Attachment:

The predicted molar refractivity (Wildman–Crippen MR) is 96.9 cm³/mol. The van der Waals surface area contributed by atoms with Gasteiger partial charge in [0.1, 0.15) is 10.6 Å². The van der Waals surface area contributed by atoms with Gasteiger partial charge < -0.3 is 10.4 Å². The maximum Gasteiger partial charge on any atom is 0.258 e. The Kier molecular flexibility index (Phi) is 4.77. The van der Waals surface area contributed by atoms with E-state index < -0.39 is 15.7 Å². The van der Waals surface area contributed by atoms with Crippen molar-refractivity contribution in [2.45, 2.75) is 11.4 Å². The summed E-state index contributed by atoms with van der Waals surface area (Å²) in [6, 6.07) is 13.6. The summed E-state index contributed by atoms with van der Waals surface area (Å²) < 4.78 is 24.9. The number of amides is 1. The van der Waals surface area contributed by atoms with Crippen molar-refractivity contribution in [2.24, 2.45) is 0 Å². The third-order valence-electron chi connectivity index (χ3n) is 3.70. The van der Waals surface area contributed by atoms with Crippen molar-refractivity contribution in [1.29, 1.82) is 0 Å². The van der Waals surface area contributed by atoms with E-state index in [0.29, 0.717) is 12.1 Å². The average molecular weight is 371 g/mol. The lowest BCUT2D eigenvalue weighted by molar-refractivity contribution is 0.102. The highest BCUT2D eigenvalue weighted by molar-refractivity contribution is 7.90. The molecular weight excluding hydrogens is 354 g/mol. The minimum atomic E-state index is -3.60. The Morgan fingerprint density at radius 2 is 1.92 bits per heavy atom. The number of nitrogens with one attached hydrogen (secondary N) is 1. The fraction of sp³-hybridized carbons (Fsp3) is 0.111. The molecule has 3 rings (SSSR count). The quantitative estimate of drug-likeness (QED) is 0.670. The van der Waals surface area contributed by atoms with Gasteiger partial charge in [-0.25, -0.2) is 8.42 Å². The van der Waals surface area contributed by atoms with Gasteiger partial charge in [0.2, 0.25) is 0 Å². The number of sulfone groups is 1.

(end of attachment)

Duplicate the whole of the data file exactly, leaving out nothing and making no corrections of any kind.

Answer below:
The predicted molar refractivity (Wildman–Crippen MR) is 96.9 cm³/mol. The van der Waals surface area contributed by atoms with Gasteiger partial charge in [0.1, 0.15) is 10.6 Å². The van der Waals surface area contributed by atoms with Gasteiger partial charge < -0.3 is 10.4 Å². The maximum Gasteiger partial charge on any atom is 0.258 e. The Kier molecular flexibility index (Phi) is 4.77. The van der Waals surface area contributed by atoms with E-state index < -0.39 is 15.7 Å². The van der Waals surface area contributed by atoms with Crippen molar-refractivity contribution in [2.45, 2.75) is 11.4 Å². The summed E-state index contributed by atoms with van der Waals surface area (Å²) in [6, 6.07) is 13.6. The summed E-state index contributed by atoms with van der Waals surface area (Å²) < 4.78 is 24.9. The number of amides is 1. The van der Waals surface area contributed by atoms with Crippen molar-refractivity contribution in [2.24, 2.45) is 0 Å². The third-order valence-electron chi connectivity index (χ3n) is 3.70. The van der Waals surface area contributed by atoms with Crippen molar-refractivity contribution in [1.29, 1.82) is 0 Å². The van der Waals surface area contributed by atoms with E-state index in [0.29, 0.717) is 12.1 Å². The average molecular weight is 371 g/mol. The lowest BCUT2D eigenvalue weighted by molar-refractivity contribution is 0.102. The highest BCUT2D eigenvalue weighted by molar-refractivity contribution is 7.90. The molecular weight excluding hydrogens is 354 g/mol. The minimum atomic E-state index is -3.60. The Morgan fingerprint density at radius 2 is 1.92 bits per heavy atom. The number of nitrogens with one attached hydrogen (secondary N) is 1. The fraction of sp³-hybridized carbons (Fsp3) is 0.111. The molecule has 3 rings (SSSR count). The quantitative estimate of drug-likeness (QED) is 0.670. The van der Waals surface area contributed by atoms with Gasteiger partial charge in [-0.25, -0.2) is 8.42 Å². The van der Waals surface area contributed by atoms with Gasteiger partial charge in [0.2, 0.25) is 0 Å². The number of sulfone groups is 1.